The recommendation for the water product is to let each layer dry at least 24 hours. It was very late by this time, so I called it a night very early morning and went to bed.
Next morning, not 24 hours later, I was encouraged to see the water was turning clearer, but the small white areas were still present, noticeably in the transition areas of gravel I had applied a few days earlier.
So I re-read the product label instructions.
Not for use with PVA glue. I’ll shorten my whole lengthy tirade — who doesn’t commonly use PVA glue? Why wasn’t this the very first caveat on the label, and why was this condition never mentioned in any of the company’s instructional videos on use of the product, etc… and lots of swears and unkind, rude assumptions and declarations. But then there was the offhand “Cure above 70°F.” Thankfully I have a wise and patient bitch buddy to vent to with whom I can vent. You know who you are are.
Then I calmed down enough to embrace that since there was nothing I could do about it now, I’d wait and see what would continue to happen. After all, it had not been even 24 hours yet, and it is a rather larger area and blah, grumble, blah.
I wasted more time did more research on pouring water, this time with a variety of mediums and preparation techniques, and even grubbed around in some forums, which I detest, and learned that yes/no there are some/not any problems with PVA glue that can be gotten around by sealing everything with — and here again suggestions vary — some sort of varnish, and, most valuably, some clever ways to build and seal dams for water feature success. One involved swamp water.
Time passed, and my watery problems with this product mostly resolved themselves. I continue to steep myself in the experiences of others.
I did a second pour on Leadlights, and a second and third pour on areas of the Conservatory. Above you can see the dam removed to reveal the fully cured water. (One of the plants bled a little color into the water, but I don’t mind.) I wanted a “live edge” to the water, and used an Xacto knife to carve away the lip. The project base itself will be edge-banded with thin basswood for a finished look :)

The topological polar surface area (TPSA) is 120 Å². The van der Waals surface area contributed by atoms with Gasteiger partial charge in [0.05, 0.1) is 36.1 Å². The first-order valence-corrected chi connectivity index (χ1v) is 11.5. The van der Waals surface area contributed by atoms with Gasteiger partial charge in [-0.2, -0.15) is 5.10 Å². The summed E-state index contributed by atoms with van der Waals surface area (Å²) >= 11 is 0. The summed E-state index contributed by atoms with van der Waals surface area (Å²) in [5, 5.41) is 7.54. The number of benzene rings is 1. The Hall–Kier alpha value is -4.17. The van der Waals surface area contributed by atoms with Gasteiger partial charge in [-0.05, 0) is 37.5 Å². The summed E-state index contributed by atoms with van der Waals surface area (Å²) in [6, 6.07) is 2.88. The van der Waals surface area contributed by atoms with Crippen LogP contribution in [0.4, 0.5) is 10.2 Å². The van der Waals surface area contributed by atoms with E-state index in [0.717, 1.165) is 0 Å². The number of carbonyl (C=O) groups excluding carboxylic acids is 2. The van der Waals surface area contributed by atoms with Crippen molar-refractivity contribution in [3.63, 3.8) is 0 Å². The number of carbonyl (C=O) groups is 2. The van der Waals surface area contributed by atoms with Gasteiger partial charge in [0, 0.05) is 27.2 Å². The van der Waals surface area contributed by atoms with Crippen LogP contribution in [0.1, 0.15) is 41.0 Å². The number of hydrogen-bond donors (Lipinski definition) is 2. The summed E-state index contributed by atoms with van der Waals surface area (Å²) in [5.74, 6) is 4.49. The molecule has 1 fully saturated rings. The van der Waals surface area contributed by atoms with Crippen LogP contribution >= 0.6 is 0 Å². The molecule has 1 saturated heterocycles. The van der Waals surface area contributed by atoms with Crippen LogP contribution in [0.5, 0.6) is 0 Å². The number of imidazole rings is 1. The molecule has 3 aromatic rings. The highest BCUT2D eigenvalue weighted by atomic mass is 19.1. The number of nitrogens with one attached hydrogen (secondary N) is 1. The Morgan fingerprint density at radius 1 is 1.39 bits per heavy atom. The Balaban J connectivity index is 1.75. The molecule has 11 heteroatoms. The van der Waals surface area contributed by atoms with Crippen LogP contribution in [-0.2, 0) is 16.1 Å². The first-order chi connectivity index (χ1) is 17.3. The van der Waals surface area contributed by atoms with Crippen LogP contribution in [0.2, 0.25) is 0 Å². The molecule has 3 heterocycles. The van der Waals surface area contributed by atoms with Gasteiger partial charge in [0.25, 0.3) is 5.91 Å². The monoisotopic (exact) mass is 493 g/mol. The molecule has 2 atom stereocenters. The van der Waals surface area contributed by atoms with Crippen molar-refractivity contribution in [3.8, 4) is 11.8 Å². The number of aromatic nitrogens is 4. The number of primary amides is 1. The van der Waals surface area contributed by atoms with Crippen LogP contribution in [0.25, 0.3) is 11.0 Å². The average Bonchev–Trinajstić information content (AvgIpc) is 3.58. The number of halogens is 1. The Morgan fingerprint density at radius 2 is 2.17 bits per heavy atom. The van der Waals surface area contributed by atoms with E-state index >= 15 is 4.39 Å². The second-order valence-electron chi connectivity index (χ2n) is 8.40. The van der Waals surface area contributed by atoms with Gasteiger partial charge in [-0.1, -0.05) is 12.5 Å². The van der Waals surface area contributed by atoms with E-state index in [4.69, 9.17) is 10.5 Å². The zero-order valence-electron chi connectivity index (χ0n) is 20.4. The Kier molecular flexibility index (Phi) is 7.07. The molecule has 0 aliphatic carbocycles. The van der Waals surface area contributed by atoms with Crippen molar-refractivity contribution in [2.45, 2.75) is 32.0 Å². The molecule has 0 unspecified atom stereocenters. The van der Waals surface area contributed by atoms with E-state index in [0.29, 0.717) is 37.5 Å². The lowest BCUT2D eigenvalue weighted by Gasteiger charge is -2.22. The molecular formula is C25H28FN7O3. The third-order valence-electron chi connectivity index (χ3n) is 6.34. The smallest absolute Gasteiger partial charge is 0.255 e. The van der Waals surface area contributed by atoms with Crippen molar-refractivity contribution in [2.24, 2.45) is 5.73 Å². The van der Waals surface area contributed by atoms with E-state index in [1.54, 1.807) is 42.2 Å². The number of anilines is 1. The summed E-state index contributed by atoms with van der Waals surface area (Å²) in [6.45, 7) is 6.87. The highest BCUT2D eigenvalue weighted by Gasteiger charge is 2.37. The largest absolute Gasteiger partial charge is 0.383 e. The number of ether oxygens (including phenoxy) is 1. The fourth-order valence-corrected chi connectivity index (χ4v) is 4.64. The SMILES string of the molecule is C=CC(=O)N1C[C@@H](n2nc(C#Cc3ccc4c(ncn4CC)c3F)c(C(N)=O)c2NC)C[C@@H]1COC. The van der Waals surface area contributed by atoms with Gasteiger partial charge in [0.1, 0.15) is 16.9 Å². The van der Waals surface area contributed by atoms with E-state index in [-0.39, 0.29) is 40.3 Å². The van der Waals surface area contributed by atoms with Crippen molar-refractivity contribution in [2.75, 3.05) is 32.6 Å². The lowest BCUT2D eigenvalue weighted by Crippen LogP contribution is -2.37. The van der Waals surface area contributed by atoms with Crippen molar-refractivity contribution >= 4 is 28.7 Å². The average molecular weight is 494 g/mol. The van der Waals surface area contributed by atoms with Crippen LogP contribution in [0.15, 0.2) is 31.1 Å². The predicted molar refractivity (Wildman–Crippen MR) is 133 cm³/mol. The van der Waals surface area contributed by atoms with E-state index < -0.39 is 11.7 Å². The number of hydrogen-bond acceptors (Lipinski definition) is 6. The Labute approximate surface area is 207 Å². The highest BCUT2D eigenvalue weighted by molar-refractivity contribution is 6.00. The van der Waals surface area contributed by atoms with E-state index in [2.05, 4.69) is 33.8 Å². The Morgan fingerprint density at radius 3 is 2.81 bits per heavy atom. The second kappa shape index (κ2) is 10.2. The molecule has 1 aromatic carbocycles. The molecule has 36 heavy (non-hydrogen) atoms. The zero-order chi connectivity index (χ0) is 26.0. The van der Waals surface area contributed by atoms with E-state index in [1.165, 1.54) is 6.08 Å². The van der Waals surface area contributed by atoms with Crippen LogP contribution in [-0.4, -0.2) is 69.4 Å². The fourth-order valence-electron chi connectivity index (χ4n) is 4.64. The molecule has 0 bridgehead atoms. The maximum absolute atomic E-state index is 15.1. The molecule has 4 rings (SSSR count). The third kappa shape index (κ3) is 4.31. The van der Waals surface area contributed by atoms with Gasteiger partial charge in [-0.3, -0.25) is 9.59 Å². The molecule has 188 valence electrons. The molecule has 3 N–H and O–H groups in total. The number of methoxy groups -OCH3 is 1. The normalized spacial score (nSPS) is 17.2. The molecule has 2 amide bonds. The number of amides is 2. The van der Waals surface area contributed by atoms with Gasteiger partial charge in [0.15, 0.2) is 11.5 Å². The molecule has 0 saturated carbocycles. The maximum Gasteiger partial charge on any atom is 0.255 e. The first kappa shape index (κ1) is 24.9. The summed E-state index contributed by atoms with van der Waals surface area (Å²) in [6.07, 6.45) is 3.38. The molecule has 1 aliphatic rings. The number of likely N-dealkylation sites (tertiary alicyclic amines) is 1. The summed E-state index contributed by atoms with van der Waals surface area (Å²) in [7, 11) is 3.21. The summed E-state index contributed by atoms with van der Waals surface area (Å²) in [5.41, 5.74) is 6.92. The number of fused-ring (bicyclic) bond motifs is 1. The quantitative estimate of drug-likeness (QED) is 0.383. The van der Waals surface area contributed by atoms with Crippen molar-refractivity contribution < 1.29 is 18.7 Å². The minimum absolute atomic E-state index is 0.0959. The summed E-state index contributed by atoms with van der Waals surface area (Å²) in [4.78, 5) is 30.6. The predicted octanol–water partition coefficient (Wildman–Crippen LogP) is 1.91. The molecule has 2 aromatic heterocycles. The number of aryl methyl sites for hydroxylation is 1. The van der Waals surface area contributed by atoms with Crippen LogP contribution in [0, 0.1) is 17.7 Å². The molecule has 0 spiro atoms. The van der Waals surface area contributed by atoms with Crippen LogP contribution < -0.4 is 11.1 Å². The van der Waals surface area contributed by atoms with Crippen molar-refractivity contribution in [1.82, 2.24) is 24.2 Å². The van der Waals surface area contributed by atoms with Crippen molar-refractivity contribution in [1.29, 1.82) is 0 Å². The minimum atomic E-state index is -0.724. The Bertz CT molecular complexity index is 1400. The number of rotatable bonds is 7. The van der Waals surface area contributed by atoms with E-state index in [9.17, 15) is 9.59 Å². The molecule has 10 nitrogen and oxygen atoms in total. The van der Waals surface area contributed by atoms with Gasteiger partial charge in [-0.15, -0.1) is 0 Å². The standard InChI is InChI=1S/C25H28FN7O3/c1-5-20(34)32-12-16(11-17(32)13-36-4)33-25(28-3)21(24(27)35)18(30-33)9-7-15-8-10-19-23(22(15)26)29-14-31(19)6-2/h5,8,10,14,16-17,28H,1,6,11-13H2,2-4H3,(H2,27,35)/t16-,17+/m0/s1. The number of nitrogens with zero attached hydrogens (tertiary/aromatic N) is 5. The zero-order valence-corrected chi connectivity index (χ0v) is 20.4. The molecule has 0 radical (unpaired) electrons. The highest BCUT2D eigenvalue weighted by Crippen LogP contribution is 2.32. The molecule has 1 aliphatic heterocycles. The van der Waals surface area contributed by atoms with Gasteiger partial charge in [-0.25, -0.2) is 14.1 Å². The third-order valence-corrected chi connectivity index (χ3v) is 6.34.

All in all, I am happy with and consider the results a success. I’ll know so much more on the next one.
Check out the light shimmer on the right pier piling, a reflection from the late afternoon light. Magical realism, which validates my efforts :)
I’ll leave you with this image found in Bolinas, on the estuary marsh/riparian transition on a winter afternoon hike at low tide. (Very low and long ago for this guy.)
In preparation for creating the tidal water surge under the Sea House Conservatory, I mixed up a nice ocean green base color and painted it generously on the project board. I made sure the whole 26 x 20-inch base — foam cliff landslide, boulders, cobble, gravel, old tiled patio — was well-sealed with glue or paint to prevent water leaks. Two-inch tall heavy acetate strips were cut, ready to glue to the base to form a (removable) perimeter dam.
I estimated an area about 18 by 18 inches would be covered an inch deep, then used the Woodland Scenics water estimator to see how much product I needed to buy. Two, maybe three bottles?
Um, no. No, no, no. Depending on whether I chose “Realistic ($24 for 16 ounces)” or “Deep Pour ($30 for 12 ounces)” the estimated 180 ounces required 12 or 15 product bottles, costing a total of $288 or $450. For a feature, however awesome, mostly obscured beneath the Conservatory deck, this makes no sense. Back to the proverbial literal project board to drastically reduce surface area.
After fashioning more florist foam into reefs and rocks, I glued them to the project board.